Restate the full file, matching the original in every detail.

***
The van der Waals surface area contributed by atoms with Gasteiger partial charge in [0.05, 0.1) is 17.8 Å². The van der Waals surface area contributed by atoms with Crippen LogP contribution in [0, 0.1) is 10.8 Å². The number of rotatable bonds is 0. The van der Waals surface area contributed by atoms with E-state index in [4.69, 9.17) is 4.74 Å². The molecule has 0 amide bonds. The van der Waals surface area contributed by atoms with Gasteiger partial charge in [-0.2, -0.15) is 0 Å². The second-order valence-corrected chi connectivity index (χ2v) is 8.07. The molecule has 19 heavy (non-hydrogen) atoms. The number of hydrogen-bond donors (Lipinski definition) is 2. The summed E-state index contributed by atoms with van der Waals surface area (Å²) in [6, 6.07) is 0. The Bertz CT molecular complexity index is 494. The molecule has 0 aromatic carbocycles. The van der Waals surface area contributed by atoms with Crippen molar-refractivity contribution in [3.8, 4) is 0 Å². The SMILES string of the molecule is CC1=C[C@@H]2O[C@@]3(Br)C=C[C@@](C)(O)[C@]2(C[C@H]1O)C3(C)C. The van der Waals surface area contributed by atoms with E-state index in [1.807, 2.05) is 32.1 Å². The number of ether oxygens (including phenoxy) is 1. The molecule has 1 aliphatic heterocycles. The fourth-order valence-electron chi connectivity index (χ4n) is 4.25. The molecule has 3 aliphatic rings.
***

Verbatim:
The van der Waals surface area contributed by atoms with Gasteiger partial charge in [0.05, 0.1) is 17.8 Å². The van der Waals surface area contributed by atoms with Crippen LogP contribution in [0, 0.1) is 10.8 Å². The number of rotatable bonds is 0. The van der Waals surface area contributed by atoms with E-state index in [4.69, 9.17) is 4.74 Å². The molecule has 0 amide bonds. The van der Waals surface area contributed by atoms with Gasteiger partial charge in [-0.2, -0.15) is 0 Å². The second-order valence-corrected chi connectivity index (χ2v) is 8.07. The molecule has 19 heavy (non-hydrogen) atoms. The number of hydrogen-bond donors (Lipinski definition) is 2. The summed E-state index contributed by atoms with van der Waals surface area (Å²) in [6, 6.07) is 0. The Bertz CT molecular complexity index is 494. The molecule has 0 aromatic carbocycles. The van der Waals surface area contributed by atoms with Crippen molar-refractivity contribution in [3.8, 4) is 0 Å². The SMILES string of the molecule is CC1=C[C@@H]2O[C@@]3(Br)C=C[C@@](C)(O)[C@]2(C[C@H]1O)C3(C)C. The van der Waals surface area contributed by atoms with E-state index in [1.807, 2.05) is 32.1 Å². The number of ether oxygens (including phenoxy) is 1. The molecule has 1 aliphatic heterocycles. The fourth-order valence-electron chi connectivity index (χ4n) is 4.25. The molecule has 3 aliphatic rings.